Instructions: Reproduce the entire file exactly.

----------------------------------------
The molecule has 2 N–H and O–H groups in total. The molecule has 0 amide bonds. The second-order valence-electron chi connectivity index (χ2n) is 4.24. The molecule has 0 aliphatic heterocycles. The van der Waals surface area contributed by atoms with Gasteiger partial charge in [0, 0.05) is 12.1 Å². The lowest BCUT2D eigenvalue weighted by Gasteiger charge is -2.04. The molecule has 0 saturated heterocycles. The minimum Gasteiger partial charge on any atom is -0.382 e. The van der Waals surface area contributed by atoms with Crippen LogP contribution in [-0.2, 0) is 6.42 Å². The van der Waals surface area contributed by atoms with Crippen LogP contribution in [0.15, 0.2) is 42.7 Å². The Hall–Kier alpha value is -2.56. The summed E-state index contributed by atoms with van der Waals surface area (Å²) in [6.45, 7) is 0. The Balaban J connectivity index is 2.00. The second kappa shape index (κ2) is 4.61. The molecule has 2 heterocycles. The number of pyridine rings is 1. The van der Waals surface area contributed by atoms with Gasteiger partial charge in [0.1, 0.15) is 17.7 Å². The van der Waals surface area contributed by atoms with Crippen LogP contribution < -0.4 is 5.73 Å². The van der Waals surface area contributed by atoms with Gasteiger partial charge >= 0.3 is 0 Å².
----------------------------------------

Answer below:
The molecule has 2 N–H and O–H groups in total. The molecule has 0 amide bonds. The second-order valence-electron chi connectivity index (χ2n) is 4.24. The molecule has 0 aliphatic heterocycles. The van der Waals surface area contributed by atoms with Gasteiger partial charge in [0, 0.05) is 12.1 Å². The lowest BCUT2D eigenvalue weighted by Gasteiger charge is -2.04. The molecule has 0 saturated heterocycles. The minimum Gasteiger partial charge on any atom is -0.382 e. The van der Waals surface area contributed by atoms with Crippen LogP contribution in [-0.2, 0) is 6.42 Å². The van der Waals surface area contributed by atoms with Crippen LogP contribution in [0.15, 0.2) is 42.7 Å². The Hall–Kier alpha value is -2.56. The summed E-state index contributed by atoms with van der Waals surface area (Å²) in [6.45, 7) is 0. The Balaban J connectivity index is 2.00. The second kappa shape index (κ2) is 4.61. The molecule has 2 heterocycles. The number of pyridine rings is 1. The van der Waals surface area contributed by atoms with Gasteiger partial charge in [0.1, 0.15) is 17.7 Å². The van der Waals surface area contributed by atoms with Crippen LogP contribution < -0.4 is 5.73 Å². The van der Waals surface area contributed by atoms with Gasteiger partial charge >= 0.3 is 0 Å².